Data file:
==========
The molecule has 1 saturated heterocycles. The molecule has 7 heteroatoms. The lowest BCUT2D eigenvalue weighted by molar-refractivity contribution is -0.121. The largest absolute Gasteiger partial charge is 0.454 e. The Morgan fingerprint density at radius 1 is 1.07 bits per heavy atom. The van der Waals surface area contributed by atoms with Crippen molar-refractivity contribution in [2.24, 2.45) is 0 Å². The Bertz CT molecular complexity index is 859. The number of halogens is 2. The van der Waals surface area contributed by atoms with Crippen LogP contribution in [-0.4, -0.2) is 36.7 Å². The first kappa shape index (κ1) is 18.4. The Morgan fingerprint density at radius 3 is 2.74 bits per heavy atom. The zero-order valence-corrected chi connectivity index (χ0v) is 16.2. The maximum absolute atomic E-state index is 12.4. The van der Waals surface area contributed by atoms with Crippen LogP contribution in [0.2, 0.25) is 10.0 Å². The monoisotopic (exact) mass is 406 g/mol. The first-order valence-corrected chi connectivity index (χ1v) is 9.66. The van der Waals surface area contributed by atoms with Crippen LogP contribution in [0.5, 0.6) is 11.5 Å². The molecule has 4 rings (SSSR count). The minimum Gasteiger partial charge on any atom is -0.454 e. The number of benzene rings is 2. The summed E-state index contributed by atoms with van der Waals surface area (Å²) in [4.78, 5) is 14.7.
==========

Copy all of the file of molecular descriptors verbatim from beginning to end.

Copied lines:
The molecule has 1 saturated heterocycles. The molecule has 7 heteroatoms. The lowest BCUT2D eigenvalue weighted by molar-refractivity contribution is -0.121. The largest absolute Gasteiger partial charge is 0.454 e. The Morgan fingerprint density at radius 1 is 1.07 bits per heavy atom. The van der Waals surface area contributed by atoms with Crippen molar-refractivity contribution in [2.24, 2.45) is 0 Å². The Bertz CT molecular complexity index is 859. The number of halogens is 2. The van der Waals surface area contributed by atoms with Crippen LogP contribution in [-0.4, -0.2) is 36.7 Å². The first kappa shape index (κ1) is 18.4. The Morgan fingerprint density at radius 3 is 2.74 bits per heavy atom. The zero-order valence-corrected chi connectivity index (χ0v) is 16.2. The maximum absolute atomic E-state index is 12.4. The van der Waals surface area contributed by atoms with Crippen LogP contribution in [0.2, 0.25) is 10.0 Å². The monoisotopic (exact) mass is 406 g/mol. The first-order valence-corrected chi connectivity index (χ1v) is 9.66. The van der Waals surface area contributed by atoms with Crippen LogP contribution in [0.5, 0.6) is 11.5 Å². The molecule has 4 rings (SSSR count). The minimum Gasteiger partial charge on any atom is -0.454 e. The number of benzene rings is 2. The summed E-state index contributed by atoms with van der Waals surface area (Å²) in [4.78, 5) is 14.7.